Sewing Room Tour Part 5

I appreciate the view from my sewing space and the small nook where I organize my notions. The power pole is where my feathered friends constantly visit. They often distract me from getting work done. We live near a migratory bird refugee and the field there is teeming with delicious bugs and mice, so it makes sense. Throughout the year, I will see kestrels, a whole variety of hawks, red-winged blackbirds, doves, finches, and once a golden eagle. I love watching the birds!

Further off in the distance, I can watch F-35A jets taking off and landing at Hill AF Base. This is monumental, given that Capt. Kristin ‘BEO’ Wolfe is the first female commander of the F-35A Lightning II demonstration team! And way off in the distance, you can see Ben Lomond mountain towering at 9,712 feet. On the other side of Ben Lomond is Brigham City, UT. Ryan’s hometown. I spend a lot of time staring outside, just enjoying the views.


I’m pretty sure everyone has at least one RÅSKOG utility cart from IKEA. We had two and they have been repurposed multiple times. Now they carry my sewing tools and notions.


Not sure how much I want to bore you with all the details in my carts, so I’ll try and point out just the super useful items. First of all, I live and die by my SewKeysE tapes. I do NOT like the Heat ‘n Bond soft stretch. I use my SewKeysE single-sided tapes to interface shoulder seams on knit shirts, so they don’t stretch out. I used the double-sided tape for hems, cuffs, encased waistbands, etc. The tape is so helpful!

When I buy needles for my sewing machines and sergers, I buy them in packs of 100. Every new project gets a new needle. For my needles, I have the two small 5-compartment boxes. One box is for knit and stretchy fabrics and the second box is for woven fabrics. They are just the right size to hold the needles. I use the 1-compartment boxes to hold stuff for my sewing machines like presser feet, spool caps, and so forth.


When I had my Etsy shop, I would also offer free matching pocket squares to go with the bow ties. Using wooly thread on my serger gave me a really lovely narrow rolled-edge. I’m no longer selling bow ties, so I need to find better ways to use this stuff up. I don’t want it to go to waste.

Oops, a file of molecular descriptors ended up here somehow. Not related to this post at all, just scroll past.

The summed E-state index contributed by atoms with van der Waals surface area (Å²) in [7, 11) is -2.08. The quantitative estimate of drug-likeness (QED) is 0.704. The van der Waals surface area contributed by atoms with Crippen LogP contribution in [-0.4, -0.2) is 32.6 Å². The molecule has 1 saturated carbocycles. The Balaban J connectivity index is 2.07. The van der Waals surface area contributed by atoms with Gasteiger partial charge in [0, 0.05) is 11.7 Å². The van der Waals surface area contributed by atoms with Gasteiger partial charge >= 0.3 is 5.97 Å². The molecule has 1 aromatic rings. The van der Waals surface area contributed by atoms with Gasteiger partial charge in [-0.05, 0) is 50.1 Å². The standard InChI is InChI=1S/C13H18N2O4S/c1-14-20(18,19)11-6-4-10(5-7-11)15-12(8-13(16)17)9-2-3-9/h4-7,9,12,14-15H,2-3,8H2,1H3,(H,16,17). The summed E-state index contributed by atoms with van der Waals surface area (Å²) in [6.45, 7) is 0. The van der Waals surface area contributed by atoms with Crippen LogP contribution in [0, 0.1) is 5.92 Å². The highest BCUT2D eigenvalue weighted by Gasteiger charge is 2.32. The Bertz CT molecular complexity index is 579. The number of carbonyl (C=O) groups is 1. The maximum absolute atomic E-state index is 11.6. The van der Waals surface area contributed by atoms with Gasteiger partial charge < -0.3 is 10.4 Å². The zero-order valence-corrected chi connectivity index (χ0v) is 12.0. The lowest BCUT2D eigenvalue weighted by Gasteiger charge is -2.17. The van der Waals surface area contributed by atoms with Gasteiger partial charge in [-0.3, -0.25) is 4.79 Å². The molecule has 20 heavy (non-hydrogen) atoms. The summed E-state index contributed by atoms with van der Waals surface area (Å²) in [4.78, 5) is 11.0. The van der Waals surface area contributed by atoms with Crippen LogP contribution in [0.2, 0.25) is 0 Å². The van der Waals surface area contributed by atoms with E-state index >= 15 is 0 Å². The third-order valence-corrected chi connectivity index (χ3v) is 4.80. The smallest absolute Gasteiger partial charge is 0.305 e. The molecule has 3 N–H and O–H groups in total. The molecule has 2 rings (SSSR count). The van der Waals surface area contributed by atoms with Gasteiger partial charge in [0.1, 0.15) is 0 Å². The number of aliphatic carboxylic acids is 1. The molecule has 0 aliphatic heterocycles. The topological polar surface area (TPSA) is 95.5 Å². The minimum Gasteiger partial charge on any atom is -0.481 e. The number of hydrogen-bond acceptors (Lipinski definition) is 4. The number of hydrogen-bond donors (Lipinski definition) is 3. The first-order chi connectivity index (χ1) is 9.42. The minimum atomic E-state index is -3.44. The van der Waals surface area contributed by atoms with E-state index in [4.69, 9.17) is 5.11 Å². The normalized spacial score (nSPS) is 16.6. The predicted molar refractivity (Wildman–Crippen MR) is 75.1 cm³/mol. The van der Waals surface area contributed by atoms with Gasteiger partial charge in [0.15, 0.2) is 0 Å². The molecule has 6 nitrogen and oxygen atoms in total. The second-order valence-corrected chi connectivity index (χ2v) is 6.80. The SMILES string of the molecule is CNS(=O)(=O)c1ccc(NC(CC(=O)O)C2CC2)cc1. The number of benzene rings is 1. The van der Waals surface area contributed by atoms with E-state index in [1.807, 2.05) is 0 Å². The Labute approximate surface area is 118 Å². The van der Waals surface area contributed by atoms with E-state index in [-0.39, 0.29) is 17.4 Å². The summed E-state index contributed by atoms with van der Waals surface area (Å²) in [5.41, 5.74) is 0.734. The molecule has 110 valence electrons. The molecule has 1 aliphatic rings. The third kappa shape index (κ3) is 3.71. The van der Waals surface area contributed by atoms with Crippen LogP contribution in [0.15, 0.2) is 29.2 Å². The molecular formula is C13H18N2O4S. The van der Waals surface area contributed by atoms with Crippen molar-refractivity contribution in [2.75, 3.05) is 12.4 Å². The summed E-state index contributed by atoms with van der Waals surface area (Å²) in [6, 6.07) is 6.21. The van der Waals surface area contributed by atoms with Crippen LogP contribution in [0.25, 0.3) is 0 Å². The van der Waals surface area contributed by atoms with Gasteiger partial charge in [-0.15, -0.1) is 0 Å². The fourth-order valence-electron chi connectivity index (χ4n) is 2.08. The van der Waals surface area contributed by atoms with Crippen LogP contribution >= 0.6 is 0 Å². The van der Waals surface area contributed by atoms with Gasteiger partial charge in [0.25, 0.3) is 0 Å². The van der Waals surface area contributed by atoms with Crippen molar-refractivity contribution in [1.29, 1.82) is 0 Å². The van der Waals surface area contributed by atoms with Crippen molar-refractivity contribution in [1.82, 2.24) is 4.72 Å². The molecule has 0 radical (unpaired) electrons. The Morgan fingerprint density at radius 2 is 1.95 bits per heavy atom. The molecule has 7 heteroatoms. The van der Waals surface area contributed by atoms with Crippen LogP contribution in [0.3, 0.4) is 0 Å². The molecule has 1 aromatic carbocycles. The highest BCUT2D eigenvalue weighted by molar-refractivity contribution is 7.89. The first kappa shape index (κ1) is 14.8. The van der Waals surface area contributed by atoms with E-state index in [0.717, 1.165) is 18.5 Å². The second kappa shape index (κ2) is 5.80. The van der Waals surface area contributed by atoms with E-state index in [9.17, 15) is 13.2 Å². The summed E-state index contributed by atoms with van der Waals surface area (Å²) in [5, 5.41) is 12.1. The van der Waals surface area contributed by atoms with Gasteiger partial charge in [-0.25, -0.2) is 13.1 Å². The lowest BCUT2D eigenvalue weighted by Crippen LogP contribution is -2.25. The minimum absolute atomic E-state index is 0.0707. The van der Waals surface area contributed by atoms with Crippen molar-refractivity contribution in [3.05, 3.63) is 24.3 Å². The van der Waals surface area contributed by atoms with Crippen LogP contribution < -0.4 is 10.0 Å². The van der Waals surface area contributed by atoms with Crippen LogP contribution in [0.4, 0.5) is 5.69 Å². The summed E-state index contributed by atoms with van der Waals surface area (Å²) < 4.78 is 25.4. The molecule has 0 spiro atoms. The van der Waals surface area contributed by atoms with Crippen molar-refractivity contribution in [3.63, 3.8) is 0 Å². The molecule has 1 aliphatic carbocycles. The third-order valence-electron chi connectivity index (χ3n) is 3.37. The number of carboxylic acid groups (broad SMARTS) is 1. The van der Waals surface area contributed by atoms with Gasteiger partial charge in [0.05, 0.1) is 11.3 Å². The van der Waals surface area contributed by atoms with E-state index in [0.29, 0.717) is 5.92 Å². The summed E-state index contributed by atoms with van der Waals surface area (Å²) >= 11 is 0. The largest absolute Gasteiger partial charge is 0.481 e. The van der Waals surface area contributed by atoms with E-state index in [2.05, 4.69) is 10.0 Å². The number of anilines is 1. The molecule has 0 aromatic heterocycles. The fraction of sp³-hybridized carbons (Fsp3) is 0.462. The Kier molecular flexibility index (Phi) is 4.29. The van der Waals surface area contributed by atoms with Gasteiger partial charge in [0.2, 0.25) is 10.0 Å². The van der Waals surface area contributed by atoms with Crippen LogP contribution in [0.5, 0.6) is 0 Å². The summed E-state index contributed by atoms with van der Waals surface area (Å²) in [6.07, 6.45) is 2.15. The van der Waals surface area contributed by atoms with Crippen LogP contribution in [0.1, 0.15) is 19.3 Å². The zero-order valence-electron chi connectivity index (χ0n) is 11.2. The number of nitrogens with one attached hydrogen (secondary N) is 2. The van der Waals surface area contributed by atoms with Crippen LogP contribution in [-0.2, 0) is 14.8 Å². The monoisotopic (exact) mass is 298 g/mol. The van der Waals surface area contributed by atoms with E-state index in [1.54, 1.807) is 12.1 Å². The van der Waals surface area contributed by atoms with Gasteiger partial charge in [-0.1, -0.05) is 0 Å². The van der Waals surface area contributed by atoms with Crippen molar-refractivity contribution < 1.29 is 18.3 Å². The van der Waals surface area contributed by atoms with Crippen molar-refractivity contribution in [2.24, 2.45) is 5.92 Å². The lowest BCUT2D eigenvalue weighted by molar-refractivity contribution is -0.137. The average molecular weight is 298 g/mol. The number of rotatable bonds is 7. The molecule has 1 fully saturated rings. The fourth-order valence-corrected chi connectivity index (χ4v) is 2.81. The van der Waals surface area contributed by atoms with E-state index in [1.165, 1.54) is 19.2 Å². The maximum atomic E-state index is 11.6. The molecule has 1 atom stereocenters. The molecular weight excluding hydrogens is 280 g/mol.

I care less and less whether my serger thread matches my fabric. In fact, I prefer it if they contrast a bit! Hopefully, I’ll be able to use it all.


Given the pandemic, I may never wear non-elastic waistbands ever again. I might have gone overboard (probably not) with all the knit waistband elastic that I just purchased. The pandemic also forced me to buy this mega roll of ¼” twill tape. Luckily I can probably use it to stabilizing seams. The twill tape is lightweight and thin.

Buttons, Grommets, Rivets, and Snaps

On the left side are my snaps and press attachments. On the right side are buttons. I use “real-fancy” methods for organizing, huh? Ziploc bags keep dust and dirt off of everything.

I’ve enjoyed these 7mm grommets from KAMsnaps. I use these when I want to add a drawstring to a waistband. They’re a little finicky to install, but I found that my sewing machine will stitch a grommet, and that helps stabilize the fabric before installing the metal grommet on top. These are installed using my press.

My buttons/rivets are organized into three Ziploc bags: jeans, shirts, and random.


My last shelf contains zippers and “power” tools. My zippers also get the royal treatment and are organized using Ziploc bags. I separate them into categories as well: basic nylon, invisible, coat, and jeans.

Power Tools

Items you wouldn’t expect to have in a sewing room, but are probably the most help are my anvil and hammer. These tools are 100% necessary for installing rivets and buttons on jeans. Using any other surface will not work. But, I also use these items to lightly tap on bulky seams like belt loops, hems along the seam line, areas where the two seams come together, etc. WARNING! You can destroy and tear your fabric if you whack it too hard, which is why I said lightly tap.


I am more than halfway through my sewing room tour. By the end, you will literally know everything about my sewing room and a lot about me. Until next time, stay safe, stay healthy!

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